Bard College at Simon's Rock: the Early College
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  9. W.E.B. Du Bois Lecture

W.E.B. Du Bois Lecture

William Edward Burghardt Du Bois (1868-1963), born and raised in Great Barrington, is one of the most important figures in American intellectual history and a leader in the civil rights movement.

W. E. B. Du Bois in 1918

W. E. B. Du Bois in 1918

After graduating from Searles High School, he went on to earn a B.A. degree from Fisk University and a B.A. and M.A. from Harvard University. In 1895, he became the first African American to earn a Ph.D. from Harvard. Over his long and controversial career, he served as editor of the NAACP's newspaper The Crisis from 1910 until 1934, and published an extraordinary range of books, including The Suppression of the African Slave-Trade to the United States of America (1896), The Philadelphia Negro (1899), The Souls of Black Folk (1903), Darkwater (1920), The Gift of Black Folk: The Negroes in the Making of America (1924), Dark Princess (1928), and Black Reconstruction (1935).

Over the years, Bard College at Simon's Rock has sought to honor the memory and legacy of this native son of Great Barrington by establishing a W.E.B. Du Bois Collection in African-American literature and history in the library and establishing W.E.B. Du Bois scholarships for outstanding minority students. In 1996, the College established its W.E.B. Du Bois Memorial Lecture—to be given each year on or near Du Bois's birthday, February 23—which is presented by a distinguished African-American whose own achievements are in the tradition of Du Bois.

 

NAACP President Cornell William Brooks

NAACP President Cornell William Brooks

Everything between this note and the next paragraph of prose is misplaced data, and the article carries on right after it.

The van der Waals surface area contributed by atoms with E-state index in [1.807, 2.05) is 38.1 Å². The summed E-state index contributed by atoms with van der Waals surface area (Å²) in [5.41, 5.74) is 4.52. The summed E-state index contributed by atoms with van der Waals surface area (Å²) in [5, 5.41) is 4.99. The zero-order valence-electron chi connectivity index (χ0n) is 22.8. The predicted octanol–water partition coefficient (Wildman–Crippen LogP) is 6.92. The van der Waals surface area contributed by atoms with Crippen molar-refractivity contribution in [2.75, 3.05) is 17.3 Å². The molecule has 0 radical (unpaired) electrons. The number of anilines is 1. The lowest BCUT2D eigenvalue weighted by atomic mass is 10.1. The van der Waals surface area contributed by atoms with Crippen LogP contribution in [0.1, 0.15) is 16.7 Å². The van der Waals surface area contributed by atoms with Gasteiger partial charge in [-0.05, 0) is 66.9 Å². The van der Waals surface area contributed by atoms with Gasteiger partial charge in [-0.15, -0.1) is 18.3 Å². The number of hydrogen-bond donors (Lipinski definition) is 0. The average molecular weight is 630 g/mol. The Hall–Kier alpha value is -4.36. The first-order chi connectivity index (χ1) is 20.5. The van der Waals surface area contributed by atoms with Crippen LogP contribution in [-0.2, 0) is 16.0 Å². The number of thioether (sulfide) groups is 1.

2017 speaker

The 21st lecture was presented in partnership with the The Center for Early College at Bard College, the Berkshire County Branch of the NAACP, Multicultural BRIDGE, and the Town of Great Barrington.  

Dr. Bernard Lafayette, Jr.

Dr. Bernard Lafayette Jr.

2016 speaker

The 20th lecture given by Dr. Lafayette who is a civil rights movement activist, minister, educator, lecturer, and an authority on the strategy of nonviolent social change.
 

2015: Whitney Battle-Baptiste, Associate Professor of Anthropology at the University of Massachusetts

2014: Penelope Andrews, 17th President & Dean of Albany Law School

2013: Richard J. Powell, John Spencer Bassett Professor of Art and Art History, Duke University

2012: Lewis Gordon, Laura H. Carnell Professor of Philosophy and Jewish Studies, with affiliations in African American Studies and Religion, Temple University

2010: Joan Countryman, former Head of Lincoln School, former Interim Head of the Oprah Winfrey Leadership Academy for Girls in South Africa

2009: Faith Ringgold, Professor of Art, University of California at San Diego

2008: John Edgar Wideman, Asa Messer Professor of Africana Studies and English, Brown University

2007: Yaw Bredwa-Mensah, lecturer and archeologist, University of Ghana

2006: Leon E. Wynter, journalist and essayist

2005: Tricia Rosem, Professor of American Studies, University of California at Santa Cruz

2004: Lani Guinier, Professor of Law, Harvard Law School

2003: Veronica Chambers ’87, author and editor

2002: Manning Marable, Professor of History and Political Science, Columbia University

2001: John H. McWhorter ’81, Associate Professor of Linguistics and African American Studies, University of California, Berkeley

2000: James H. Meredith, Founder & President of The Meredith Institute

1999: David Levering Lewis, Martin Luther King Professor of History, Rutgers University

Students interested in exploring the “real world” implications and emancipatory possibilities of their work can concentrate in Social Action, Social Change.

1998: David L. Smith, Francis Christopher Oakley Professor of English & Dean of the Faculty, Williams College

1997: Sonia Sanchez, Laura Carnell Professor of English, Temple University

1996: Roger W. Wilkins, Robinson Professor of History, George Mason University

 

The W.E.B. Du Bois Memorial Lecture is supported by a grant from The Spingold Foundation, Inc.